Superficial branch of radial nerve

The superficial branch of the radial nerve passes along the front of the radial side of the forearm to the commencement of its lower third. It is a sensory nerve.

Superficial branch of the radial nerve
Diagram of segmental distribution of the cutaneous nerves of the right upper extremity. Radial superficial is labeled at right.
Nerves of the left upper extremity.
Fromradial nerve
Latinramus superficialis nervi radialis
Anatomical terms of neuroanatomy

It lies at first slightly lateral to the radial artery, concealed beneath the Brachioradialis. In the middle third of the forearm, it lies behind the same muscle, close to the lateral side of the artery.

It quits the artery about 7 cm. above the wrist, passes beneath the tendon of the Brachioradialis, and, piercing the deep fascia, divides into two branches: lateral and medial.


Lateral branch

The lateral branch, the smaller, supplies the radial side of the thumb (by a digital nerve), the skin of the radial side and ball of the thumb, joining with the volar branch of the lateral antebrachial cutaneous nerve.

Medial branch

The medial branch communicates, above the wrist, with the dorsal branch of the lateral antebrachial cutaneous, and, on the back of the hand, with the dorsal branch of the ulnar nerve.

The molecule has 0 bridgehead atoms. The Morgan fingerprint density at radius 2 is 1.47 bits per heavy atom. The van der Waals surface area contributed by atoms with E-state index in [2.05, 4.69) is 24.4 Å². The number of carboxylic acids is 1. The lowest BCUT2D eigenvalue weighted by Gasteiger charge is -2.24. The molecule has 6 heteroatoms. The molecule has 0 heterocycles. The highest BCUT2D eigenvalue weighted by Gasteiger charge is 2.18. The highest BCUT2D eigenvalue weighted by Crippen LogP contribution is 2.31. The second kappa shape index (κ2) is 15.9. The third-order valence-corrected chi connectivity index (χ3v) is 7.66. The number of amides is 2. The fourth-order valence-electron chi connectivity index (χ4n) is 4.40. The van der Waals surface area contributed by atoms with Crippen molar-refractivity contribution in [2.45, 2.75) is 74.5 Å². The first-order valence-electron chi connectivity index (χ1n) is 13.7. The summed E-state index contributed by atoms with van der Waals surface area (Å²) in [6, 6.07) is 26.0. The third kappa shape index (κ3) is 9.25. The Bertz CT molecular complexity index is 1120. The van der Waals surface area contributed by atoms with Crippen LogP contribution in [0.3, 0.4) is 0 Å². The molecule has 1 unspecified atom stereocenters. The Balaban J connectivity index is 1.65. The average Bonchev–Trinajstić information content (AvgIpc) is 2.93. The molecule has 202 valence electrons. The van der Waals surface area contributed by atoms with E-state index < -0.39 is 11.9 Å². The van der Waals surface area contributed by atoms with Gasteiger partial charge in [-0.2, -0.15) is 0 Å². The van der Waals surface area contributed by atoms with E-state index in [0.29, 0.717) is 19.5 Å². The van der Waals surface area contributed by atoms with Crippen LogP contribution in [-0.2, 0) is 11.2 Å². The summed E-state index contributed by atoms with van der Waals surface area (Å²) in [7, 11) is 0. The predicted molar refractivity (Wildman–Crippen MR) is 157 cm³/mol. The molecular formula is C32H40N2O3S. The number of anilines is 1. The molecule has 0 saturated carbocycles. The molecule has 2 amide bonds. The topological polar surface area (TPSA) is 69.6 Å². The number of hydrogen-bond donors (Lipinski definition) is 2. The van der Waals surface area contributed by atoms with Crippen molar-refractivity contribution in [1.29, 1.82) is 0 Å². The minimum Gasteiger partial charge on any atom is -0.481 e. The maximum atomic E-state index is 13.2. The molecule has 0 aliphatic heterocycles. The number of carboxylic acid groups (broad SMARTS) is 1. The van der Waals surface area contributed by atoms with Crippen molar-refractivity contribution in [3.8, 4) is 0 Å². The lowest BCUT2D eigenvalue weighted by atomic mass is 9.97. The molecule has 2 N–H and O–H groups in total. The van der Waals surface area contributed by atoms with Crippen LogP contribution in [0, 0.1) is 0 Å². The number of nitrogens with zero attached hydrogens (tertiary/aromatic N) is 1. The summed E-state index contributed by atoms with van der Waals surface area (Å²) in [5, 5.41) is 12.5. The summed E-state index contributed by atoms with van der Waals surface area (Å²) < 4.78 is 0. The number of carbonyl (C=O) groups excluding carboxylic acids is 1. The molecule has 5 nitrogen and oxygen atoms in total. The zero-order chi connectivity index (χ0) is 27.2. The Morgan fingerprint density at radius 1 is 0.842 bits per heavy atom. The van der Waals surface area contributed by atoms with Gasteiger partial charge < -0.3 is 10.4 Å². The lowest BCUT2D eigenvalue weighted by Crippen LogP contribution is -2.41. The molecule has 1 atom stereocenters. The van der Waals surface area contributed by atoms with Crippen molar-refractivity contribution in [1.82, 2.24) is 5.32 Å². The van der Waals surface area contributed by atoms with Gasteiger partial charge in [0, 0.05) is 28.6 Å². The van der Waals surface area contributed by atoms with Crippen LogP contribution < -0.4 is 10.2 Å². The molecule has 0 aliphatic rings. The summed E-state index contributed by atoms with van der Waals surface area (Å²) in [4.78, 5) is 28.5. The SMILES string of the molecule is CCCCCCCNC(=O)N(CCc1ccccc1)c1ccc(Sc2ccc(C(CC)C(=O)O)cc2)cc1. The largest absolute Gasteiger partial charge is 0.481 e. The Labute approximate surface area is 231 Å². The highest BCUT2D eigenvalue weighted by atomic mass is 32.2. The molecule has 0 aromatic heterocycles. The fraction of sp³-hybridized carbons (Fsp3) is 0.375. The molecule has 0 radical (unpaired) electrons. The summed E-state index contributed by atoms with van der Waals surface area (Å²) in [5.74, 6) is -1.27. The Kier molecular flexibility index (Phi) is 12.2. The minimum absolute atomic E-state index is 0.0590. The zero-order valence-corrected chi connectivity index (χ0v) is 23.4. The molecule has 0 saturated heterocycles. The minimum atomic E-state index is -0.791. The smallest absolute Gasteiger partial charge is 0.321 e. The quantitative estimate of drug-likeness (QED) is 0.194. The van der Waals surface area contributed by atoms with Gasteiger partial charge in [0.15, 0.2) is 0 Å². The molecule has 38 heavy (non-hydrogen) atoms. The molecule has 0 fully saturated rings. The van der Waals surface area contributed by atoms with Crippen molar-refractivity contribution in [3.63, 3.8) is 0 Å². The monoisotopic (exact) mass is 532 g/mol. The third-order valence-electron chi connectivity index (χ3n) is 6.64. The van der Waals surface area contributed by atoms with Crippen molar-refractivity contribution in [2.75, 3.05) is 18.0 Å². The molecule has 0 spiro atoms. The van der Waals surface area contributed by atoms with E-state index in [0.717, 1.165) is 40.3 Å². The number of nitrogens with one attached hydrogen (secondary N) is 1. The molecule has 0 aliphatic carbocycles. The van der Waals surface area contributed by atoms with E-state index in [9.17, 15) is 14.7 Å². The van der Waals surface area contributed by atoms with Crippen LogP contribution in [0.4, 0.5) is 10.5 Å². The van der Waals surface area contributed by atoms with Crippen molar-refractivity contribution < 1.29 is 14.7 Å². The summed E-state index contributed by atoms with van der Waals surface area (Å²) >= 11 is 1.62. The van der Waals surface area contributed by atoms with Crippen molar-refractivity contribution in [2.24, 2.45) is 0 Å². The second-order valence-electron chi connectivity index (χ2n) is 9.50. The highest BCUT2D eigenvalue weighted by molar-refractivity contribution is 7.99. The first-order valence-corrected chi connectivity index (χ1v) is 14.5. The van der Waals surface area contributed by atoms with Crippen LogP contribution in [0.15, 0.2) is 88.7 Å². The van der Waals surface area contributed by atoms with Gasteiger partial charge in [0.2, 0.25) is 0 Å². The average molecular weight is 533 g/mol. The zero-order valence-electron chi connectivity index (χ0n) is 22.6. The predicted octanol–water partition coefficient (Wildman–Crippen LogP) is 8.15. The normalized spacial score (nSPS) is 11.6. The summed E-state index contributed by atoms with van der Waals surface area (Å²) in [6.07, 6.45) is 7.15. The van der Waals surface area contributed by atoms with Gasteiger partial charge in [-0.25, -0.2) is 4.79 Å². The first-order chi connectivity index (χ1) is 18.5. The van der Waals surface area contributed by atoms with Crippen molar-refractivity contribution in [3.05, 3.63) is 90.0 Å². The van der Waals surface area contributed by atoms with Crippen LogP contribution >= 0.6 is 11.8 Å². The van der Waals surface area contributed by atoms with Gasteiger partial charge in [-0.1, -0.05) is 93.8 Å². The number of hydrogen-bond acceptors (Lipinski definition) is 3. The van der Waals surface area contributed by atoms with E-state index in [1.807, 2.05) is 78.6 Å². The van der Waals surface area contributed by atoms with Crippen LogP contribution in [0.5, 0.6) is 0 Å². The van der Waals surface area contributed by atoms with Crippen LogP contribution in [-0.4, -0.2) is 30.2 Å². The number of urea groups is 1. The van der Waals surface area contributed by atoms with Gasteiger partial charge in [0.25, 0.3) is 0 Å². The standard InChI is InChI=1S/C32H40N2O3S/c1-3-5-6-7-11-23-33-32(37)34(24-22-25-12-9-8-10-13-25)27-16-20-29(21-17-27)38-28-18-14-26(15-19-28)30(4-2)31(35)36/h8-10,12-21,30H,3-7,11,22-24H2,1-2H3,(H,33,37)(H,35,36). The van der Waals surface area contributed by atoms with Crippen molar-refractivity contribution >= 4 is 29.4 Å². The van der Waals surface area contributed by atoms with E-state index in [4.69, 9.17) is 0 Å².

It then divides into four digital nerves, which are distributed as follows: the first supplies the ulnar side of the thumb; the second, the radial side of the index finger; the third, the adjoining sides of the index and middle fingers; the fourth communicates with a filament from the dorsal branch of the ulnar nerve, and supplies the adjacent sides of the middle and ring fingers.

Clinical significance

The superficial branch of radial nerve is associated with an entrapment neuropathy called Wartenberg's syndrome. The nerve may be compressed due to wearing a tight wristband, watch or bracelet.[1]

Additional images


  1. Lanzetta, M.; Foucher, G. (1993). "Entrapment of the superficial branch of the radial nerve (Wartenberg's syndrome)". International Orthopaedics. 17 (6). doi:10.1007/bf00180450. ISSN 0341-2695.

This article incorporates text in the public domain from page 944 of the 20th edition of Gray's Anatomy (1918)

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